Does Contemporary Christian Music Have A Place In Classical Schools?

Oct 6, 2020

Gibbs: I was hoping we could talk about the music you were playing in your classroom this morning.

Teacher: Of course.

Gibbs: Do you think it is appropriate to play that kind of music at a classical Christian school?

Teacher: I was playing Christian music.

Gibbs: You were playing pop Christian music.

Teacher: Why is it inappropriate to play Christian music at a Christian school?

Gibbs: This is not just any Christian school. It is a classical Christian school which means generically “Christian” things don’t necessarily make the cut.  

Teacher: It may be classical, but it is also an ecumenical school. I was playing the kind of music they play in my church on Sunday morning.

Gibbs: The fact that something occurs in your church on a Sunday morning doesn’t necessarily mean it is appropriate for the classroom.  

Teacher: Why not?

Gibbs: You wouldn’t baptize a student in your classroom, would you?

Teacher: No.

Gibbs: Why not?

Teacher: I see where you are going with this, but I don’t think your analogy holds up very well. Baptism is a sacrament, but music is not. Besides, the music I play has a good message. There’s nothing objectionable in the lyrics. It’s not going to hurt anyone

Gibbs: Classical schools are not particularly concerned with “good messages,” though.

Teacher: They’re not?

Gibbs: No, which is why we teach Sophocles, Machiavelli, Rousseau, Marx, and half a dozen others, none of whom had a good message.

Teacher: But those authors have historical significance.

Gibbs: Yes. At a classical Christian school, historical significance is far more important than having a good message.

Teacher: But many of the books we teach do have a good message.

Gibbs: That isn’t why we teach those books, though, which is why this school also teaches Sophocles and Machiavelli.

Teacher: What exactly do you think “historical significance” means?

Gibbs: Something has historical significance if it has been significant over a long period of history. In other words, things with historical significance are things that have lasted. If something lasts, it may not necessarily have a good message, but it won’t be shallow. A classical school offers students deep things in the hope students will become deep, as well.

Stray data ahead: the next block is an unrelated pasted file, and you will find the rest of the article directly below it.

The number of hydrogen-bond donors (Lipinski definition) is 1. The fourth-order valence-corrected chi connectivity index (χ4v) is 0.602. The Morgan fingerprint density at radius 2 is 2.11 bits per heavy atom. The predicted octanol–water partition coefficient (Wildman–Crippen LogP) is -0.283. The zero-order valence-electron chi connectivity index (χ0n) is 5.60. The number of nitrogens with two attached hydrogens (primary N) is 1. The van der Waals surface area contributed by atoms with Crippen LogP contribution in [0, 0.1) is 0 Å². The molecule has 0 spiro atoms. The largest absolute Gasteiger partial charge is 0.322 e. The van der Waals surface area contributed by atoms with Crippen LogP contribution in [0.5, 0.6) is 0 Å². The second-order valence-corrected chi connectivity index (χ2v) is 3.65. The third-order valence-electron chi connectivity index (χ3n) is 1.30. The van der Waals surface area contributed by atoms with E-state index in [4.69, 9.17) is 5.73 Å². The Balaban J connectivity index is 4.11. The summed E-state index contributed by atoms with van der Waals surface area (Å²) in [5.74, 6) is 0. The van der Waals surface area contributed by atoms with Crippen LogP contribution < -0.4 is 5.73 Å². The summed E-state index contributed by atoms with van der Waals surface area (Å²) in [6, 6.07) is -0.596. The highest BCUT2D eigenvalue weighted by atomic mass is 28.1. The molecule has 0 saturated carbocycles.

Teacher: Are you saying that contemporary Christian music is shallow?

Gibbs: Like the seed that falls on shallow soil, the music you were playing this morning won’t last. It’s not deep, it doesn’t take root in the listener’s soul, and so we tire of it quickly. I suspect the record you were playing this morning came out within the last ten years.

Teacher: That is true, but so what?

Gibbs: It will likely be replaced by something else in the next ten years— something that is nearly the same, just a little more fashionable, a little more trendy. This is simply the case with all pop music, though.

Teacher: What does it matter that it will be replaced?

Gibbs: At a classical school, we want students to form lifelong relationships with music, books, and art. We want them to learn to love music that still sounds good in twenty, thirty, forty years. The only way to do that is to play them music that has already lasted eighty, ninety, a hundred, two hundred, three hundred years. We want students to develop tastes and preferences they can carry into adulthood. We don’t want students to have to reinvent themselves when they get married. We want them preparing for marriage and parenthood now.  

Teacher: I know you don’t like the style of contemporary Christian music, but I can see this music bearing fruit in the lives of my students.

Gibbs: That may be, but the seed that fell on shallow ground sprouted, as well. It produced “new life,” you might say. Something green. A living thing emerged from the seed that fell on shallow soil, but it was withered by “trouble and persecution,” as Christ explains, because it “had no root.” Shallow things tend to have an immediate impact on people. The problem is that they do not last.